In the original manga series, Jigen is not always at Lupin's side, but lurking in the background til needed. The anime series, however, shows Jigen as extremely loyal to Lupin and willing to partner up anytime for a given heist.
Jigen is noted for his quick temper; enemy and friend alike have been victim to his need to repay violence for insult. Both Lupin and Goemon have been on the receiving end of his blows in his response to their frank or comical criticism.
Despite Jigen's gruff facade, he has an ironic sense of humor and genuinely enjoys participating in each caper with his partners. He is, by far, the more pragmatic of the group, with a cynical streak founded in failed romances (his luck with women runs from bad to worse, with love interests often betraying him or dying). He is always distrustful of Fujiko Mine and becomes irritated when Lupin goes along with one of her plans. Among Lupin's group, Jigen is the least apprehensive at taking human life. While he considers killing women and children taboo, he is willing to put down any man who offers a threat.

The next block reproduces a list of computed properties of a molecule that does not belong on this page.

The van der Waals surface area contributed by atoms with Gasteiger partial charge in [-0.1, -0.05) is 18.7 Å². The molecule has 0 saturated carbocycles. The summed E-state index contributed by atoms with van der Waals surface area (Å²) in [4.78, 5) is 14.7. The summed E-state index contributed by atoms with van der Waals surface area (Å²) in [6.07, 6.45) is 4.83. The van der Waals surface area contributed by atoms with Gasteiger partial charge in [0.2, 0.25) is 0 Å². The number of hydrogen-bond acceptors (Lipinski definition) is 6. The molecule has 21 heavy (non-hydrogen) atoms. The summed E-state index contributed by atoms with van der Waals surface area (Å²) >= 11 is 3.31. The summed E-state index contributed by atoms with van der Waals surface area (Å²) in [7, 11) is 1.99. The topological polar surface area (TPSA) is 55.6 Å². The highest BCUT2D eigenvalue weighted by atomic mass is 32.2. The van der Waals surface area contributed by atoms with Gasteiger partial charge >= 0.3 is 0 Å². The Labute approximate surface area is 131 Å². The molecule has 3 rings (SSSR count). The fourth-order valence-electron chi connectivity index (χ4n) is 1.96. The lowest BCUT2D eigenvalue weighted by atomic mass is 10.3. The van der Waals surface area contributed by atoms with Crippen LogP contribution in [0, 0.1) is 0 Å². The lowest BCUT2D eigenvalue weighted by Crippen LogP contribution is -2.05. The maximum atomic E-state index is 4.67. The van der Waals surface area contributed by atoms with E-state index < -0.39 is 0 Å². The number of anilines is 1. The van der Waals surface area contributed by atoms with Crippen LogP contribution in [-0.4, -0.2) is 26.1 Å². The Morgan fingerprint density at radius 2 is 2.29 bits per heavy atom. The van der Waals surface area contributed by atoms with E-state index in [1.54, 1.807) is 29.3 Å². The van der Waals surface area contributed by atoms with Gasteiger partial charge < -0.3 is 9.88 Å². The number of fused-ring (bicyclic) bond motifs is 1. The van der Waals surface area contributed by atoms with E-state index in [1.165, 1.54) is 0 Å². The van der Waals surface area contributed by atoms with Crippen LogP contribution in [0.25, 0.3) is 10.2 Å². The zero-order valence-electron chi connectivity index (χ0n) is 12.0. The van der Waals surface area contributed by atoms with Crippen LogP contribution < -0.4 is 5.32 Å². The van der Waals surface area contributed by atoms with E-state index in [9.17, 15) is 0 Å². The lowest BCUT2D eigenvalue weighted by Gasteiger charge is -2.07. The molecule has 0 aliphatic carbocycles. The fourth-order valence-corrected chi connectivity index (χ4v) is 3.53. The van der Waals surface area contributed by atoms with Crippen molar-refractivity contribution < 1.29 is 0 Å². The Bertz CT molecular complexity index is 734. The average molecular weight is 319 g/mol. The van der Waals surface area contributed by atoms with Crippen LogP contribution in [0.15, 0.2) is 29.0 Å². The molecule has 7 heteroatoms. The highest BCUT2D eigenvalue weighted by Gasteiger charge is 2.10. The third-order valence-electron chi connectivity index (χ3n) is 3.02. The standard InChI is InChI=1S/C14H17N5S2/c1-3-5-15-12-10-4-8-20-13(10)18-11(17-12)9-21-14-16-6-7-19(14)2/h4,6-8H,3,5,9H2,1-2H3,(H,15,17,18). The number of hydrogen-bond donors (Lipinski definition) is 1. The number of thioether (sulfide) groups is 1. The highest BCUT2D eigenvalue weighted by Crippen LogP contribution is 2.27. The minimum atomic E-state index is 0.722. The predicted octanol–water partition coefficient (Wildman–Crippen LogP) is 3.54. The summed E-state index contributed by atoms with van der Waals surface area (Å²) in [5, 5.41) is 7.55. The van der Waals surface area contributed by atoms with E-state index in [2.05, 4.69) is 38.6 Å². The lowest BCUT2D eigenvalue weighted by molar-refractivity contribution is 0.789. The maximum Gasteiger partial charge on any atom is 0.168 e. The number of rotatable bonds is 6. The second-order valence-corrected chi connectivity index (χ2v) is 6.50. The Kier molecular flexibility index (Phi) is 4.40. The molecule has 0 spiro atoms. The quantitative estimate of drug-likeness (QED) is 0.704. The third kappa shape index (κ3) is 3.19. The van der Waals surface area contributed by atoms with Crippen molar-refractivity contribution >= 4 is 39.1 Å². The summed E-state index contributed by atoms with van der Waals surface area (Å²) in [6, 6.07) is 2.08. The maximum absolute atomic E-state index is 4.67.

Where Lupin and Goemon Ishikawa XIII both have unique sartorial tastes, Jigen is pure basics. His typical wardrobe is a dark grey or black business suit, along with a white or light blue colored dress shirt, a black tie, and his ever-present dark grey or black broad-brimmed fedora; the hat ranks as his most prized possession outside of his weaponry. During the third anime series, Jigen's outfit is more light colored and his hatband has a herringbone design (similar to the original manga interpretation of the character); however the black look is most applied for OVA productions and TV specials. Jigen's thick hair is typically collar-length and unevenly cut. His chin curtain beard is about an inch long and also unruly.